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Aust Health Rev. 2011 May;35(2):204-10. doi: 10.1071/AH10894.

A survey of reimbursement practices of private health insurance companies for pharmaceuticals not covered under the Pharmaceutical Benefits Scheme 2008.

Author information

  • 1Pharmacy Department, Peter MacCallum Cancer Centre, St Andrew's Place, Melbourne, VIC 3002, Australia. senthil.lingaratnam@petermac.org

Abstract

OBJECTIVE:

To describe the current practices and policy of Australian private health insurance (PHI) companies with respect to cover for pharmaceuticals not subsidised under the Pharmaceutical Benefits Scheme (PBS).

DESIGN, SETTING AND PARTICIPANTS:

A 2008 review of web-published policy statements for top-level hospital and comprehensive general treatment insurance, and survey of reimbursement practices by way of questionnaire, of 31 Australian-registered, open-membership PHI companies.

MAIN OUTCOME MEASURES(S):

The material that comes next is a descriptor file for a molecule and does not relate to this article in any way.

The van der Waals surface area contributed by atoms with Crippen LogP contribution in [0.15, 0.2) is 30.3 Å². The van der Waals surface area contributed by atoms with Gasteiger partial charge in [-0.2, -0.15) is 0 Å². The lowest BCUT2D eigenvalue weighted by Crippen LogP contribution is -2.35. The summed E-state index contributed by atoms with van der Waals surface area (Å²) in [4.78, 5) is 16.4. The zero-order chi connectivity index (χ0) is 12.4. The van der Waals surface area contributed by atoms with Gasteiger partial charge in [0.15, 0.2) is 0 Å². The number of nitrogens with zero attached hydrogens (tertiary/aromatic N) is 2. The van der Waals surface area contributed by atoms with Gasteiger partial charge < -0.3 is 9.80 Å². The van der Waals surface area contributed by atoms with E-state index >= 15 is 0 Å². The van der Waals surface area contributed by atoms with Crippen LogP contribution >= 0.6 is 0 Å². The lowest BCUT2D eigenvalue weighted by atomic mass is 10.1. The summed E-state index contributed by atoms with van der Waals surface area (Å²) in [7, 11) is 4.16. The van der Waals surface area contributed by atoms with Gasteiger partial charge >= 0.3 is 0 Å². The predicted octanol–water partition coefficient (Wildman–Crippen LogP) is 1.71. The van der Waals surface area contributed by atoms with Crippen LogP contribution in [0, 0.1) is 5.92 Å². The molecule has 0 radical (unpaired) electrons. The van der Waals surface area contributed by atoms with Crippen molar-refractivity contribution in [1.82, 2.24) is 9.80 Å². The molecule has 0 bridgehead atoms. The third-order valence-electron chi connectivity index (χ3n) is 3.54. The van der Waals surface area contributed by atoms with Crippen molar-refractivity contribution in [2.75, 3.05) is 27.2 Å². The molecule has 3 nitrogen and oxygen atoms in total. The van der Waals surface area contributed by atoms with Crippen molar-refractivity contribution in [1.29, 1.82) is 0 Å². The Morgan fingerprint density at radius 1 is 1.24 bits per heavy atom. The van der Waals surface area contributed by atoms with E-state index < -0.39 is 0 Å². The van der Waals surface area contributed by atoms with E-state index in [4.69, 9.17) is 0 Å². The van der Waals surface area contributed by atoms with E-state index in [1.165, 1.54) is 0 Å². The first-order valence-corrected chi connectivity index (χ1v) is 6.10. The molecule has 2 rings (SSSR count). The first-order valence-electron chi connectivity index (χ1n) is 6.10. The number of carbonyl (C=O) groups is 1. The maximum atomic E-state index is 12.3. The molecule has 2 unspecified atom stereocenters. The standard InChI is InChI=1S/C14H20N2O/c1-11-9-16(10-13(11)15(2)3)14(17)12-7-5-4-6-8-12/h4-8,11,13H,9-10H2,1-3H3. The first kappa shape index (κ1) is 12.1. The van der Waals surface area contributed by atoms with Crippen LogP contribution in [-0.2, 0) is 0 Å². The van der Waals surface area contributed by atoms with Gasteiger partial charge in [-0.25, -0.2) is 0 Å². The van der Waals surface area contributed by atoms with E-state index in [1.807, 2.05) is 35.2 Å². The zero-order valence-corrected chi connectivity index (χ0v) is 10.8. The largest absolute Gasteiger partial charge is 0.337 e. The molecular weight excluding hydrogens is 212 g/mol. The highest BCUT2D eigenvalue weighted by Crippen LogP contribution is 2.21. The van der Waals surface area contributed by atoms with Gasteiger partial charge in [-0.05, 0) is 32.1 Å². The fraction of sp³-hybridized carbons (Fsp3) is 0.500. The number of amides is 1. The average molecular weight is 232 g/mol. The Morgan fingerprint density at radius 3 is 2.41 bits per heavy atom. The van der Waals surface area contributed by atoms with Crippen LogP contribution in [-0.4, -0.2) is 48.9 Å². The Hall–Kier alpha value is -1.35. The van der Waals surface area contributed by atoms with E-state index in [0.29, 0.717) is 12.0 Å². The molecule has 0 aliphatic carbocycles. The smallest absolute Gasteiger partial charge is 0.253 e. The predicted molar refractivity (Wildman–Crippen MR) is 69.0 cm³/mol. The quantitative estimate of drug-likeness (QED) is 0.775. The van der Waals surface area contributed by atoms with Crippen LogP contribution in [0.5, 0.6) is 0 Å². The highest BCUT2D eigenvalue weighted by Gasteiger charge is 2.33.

Description of the level of pharmaceutical cover and important considerations identified by PHI companies for funding non-PBS pharmaceuticals through benefit entitlements or ex-gratia payments.

RESULTS:

Nine of thirty-one PHI companies (29%) provided responses accounting for ~60% market share of PHI. The majority of smaller PHI firms either declined participation or did not respond. The maximum limits offered for non-PBS pharmaceuticals, under comprehensive general treatment insurance, varied significantly and typically did not adequately cover high-cost pharmaceuticals. Some companies occasionally offered ex-gratia payments (or discretionary payments in excess of the policyholder's entitlement benefits) for high cost-pharmaceuticals. Factors considered important in their decision to approve or reject ex-gratia requests were provided. All results were de-identified.

CONCLUSIONS:

There is little consistency across PHI companies in the manner in which they handle requests for high-cost pharmaceuticals in excess of the defined benefit limits. Such information and processes are not transparent to consumers.

PMID:
21612735
[PubMed - indexed for MEDLINE]
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